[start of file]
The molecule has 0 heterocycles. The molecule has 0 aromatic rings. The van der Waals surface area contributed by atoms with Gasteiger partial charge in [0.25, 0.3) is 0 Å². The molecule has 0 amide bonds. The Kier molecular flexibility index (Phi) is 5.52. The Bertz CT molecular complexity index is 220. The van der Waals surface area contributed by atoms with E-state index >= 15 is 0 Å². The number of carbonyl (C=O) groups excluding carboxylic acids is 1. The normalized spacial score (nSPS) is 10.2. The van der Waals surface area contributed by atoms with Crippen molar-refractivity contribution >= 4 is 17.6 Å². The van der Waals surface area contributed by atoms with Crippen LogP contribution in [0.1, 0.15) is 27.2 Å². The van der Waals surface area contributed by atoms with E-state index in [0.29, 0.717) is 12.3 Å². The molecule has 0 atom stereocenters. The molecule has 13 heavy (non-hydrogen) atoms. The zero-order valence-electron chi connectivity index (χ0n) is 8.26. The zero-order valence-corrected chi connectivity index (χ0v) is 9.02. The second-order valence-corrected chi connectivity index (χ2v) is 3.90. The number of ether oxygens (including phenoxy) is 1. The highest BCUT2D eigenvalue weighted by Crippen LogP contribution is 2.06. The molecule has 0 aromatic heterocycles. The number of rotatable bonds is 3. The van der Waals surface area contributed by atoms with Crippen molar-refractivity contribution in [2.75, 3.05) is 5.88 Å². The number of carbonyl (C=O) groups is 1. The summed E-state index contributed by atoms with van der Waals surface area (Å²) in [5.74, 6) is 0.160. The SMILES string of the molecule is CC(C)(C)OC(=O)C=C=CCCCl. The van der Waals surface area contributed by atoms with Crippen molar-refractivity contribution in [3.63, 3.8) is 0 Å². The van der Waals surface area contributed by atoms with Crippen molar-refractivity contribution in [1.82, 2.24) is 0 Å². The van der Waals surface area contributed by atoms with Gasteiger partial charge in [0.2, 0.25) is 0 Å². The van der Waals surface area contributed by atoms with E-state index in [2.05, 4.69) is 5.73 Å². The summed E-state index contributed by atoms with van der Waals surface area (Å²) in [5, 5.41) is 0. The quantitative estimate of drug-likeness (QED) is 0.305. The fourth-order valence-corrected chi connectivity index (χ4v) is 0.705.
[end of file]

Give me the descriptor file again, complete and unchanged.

The molecule has 0 heterocycles. The molecule has 0 aromatic rings. The van der Waals surface area contributed by atoms with Gasteiger partial charge in [0.25, 0.3) is 0 Å². The molecule has 0 amide bonds. The Kier molecular flexibility index (Phi) is 5.52. The Bertz CT molecular complexity index is 220. The van der Waals surface area contributed by atoms with E-state index >= 15 is 0 Å². The number of carbonyl (C=O) groups excluding carboxylic acids is 1. The normalized spacial score (nSPS) is 10.2. The van der Waals surface area contributed by atoms with Crippen molar-refractivity contribution >= 4 is 17.6 Å². The van der Waals surface area contributed by atoms with Crippen LogP contribution in [0.1, 0.15) is 27.2 Å². The van der Waals surface area contributed by atoms with E-state index in [0.29, 0.717) is 12.3 Å². The molecule has 0 atom stereocenters. The molecule has 13 heavy (non-hydrogen) atoms. The zero-order valence-electron chi connectivity index (χ0n) is 8.26. The zero-order valence-corrected chi connectivity index (χ0v) is 9.02. The second-order valence-corrected chi connectivity index (χ2v) is 3.90. The number of ether oxygens (including phenoxy) is 1. The highest BCUT2D eigenvalue weighted by Crippen LogP contribution is 2.06. The molecule has 0 aromatic heterocycles. The number of rotatable bonds is 3. The van der Waals surface area contributed by atoms with Crippen molar-refractivity contribution in [2.75, 3.05) is 5.88 Å². The number of carbonyl (C=O) groups is 1. The summed E-state index contributed by atoms with van der Waals surface area (Å²) in [5.74, 6) is 0.160. The SMILES string of the molecule is CC(C)(C)OC(=O)C=C=CCCCl. The van der Waals surface area contributed by atoms with Crippen molar-refractivity contribution in [3.63, 3.8) is 0 Å². The van der Waals surface area contributed by atoms with Crippen molar-refractivity contribution in [1.82, 2.24) is 0 Å². The van der Waals surface area contributed by atoms with Gasteiger partial charge in [0.2, 0.25) is 0 Å². The van der Waals surface area contributed by atoms with E-state index in [2.05, 4.69) is 5.73 Å². The summed E-state index contributed by atoms with van der Waals surface area (Å²) in [5, 5.41) is 0. The quantitative estimate of drug-likeness (QED) is 0.305. The fourth-order valence-corrected chi connectivity index (χ4v) is 0.705.